It’s time for another installment in the baby prep series. Today we’re talking about car rides and how we’re keeping our dog and baby comfortable and safe while traveling.
All of the posts in this baby prep series are available here.
As always, if you have any questions or suggestions, please share them in the comments.
And if you have serious behavior concerns or special needs particularly when adding a baby to your family, our best advice is to work with a reputable, professional trainer.
Car rides with dog and baby
When I drive the car, I try to take my dog Baxter with me as much as possible. I knew that this was something I wanted to continue once our baby arrived.
I also knew that I wasn’t comfortable having the baby and Bax ride together in the back seat of my car (his usual domain). That was a recipe for distracted driving for this Mama.
Fortunately, I have an SUV, so I had another option—the “trunk.” Two months before our due date, Baxter began riding in the way back.
This was definitely something I wanted to practice, so that Baxter didn’t associate the baby with the end of his back seat privileges.
Making the adjustment – where your dog will ride in the car
The day before our first outing, I set up the area with one of Baxter’s dog beds, so that he had a spot that was clearly his. Then I invited him to hop up. He gamely leaped in and investigated the back of the car. Then I invited him to hop out and we went on with our day.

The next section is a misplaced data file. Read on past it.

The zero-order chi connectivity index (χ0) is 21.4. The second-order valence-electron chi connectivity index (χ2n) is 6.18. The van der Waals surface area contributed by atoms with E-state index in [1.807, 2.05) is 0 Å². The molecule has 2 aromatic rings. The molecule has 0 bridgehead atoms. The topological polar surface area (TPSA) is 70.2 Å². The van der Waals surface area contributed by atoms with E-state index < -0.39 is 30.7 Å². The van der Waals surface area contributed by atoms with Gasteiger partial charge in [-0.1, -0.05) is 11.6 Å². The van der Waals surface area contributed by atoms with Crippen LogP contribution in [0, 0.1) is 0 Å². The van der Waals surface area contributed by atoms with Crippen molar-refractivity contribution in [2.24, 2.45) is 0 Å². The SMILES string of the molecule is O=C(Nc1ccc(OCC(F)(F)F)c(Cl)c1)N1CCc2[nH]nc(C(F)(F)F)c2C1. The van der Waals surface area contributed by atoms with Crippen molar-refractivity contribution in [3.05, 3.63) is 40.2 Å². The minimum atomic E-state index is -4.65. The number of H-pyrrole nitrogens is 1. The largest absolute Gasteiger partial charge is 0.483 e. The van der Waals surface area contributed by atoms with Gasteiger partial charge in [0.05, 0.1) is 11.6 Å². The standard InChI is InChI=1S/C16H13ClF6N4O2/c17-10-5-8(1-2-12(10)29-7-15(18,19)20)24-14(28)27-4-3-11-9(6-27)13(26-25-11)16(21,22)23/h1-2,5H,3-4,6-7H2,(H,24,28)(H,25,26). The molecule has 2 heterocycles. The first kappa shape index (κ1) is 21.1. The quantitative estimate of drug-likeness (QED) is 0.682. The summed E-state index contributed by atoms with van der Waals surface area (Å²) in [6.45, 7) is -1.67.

It was important to me that he had an opportunity to check out his new domain before we drove anywhere.
If you’re introducing your dog to a new car or asking him to ride in a new spot, treats may be helpful to encourage your dog to climb in and build a positive association for him with his new seat.
The next day, we went out for the first car ride with Baxter in the way back. Baxter was a little more whiny than usual (car rides usually involve some singing which I attribute to his excitement about going out), but overall he was calmer than I expected.
He seemed to like looking out the rear window, and he could still monitor my driving from afar (he’s an avid backseat driver).
I did not roll down the windows like I usually do because I don’t want cold air blowing on the baby. Baxter has had to get used to not smelling all the sniffs—which I still feel guilty about. This exercise was as much about training me, as it was about training him.
Other options – gear for your dog in the car
We’ve chosen to skip a few things associated with dogs and cars.
Divider to keep your dog in the back of the car
We don’t have a divider between the back seat and the trunk. There are some great options out there, but we’ve chosen to go without.
When he rode in the back seat, Baxter never tried to climb into the front seat, even if he was waiting in the car by himself.
I didn’t expect him to try to climb out of the trunk, and so far he’s behaved exactly as I thought he would. His biggest infringement on Ellie’s space is resting his chin on the back of the seat, which is actually pretty cute.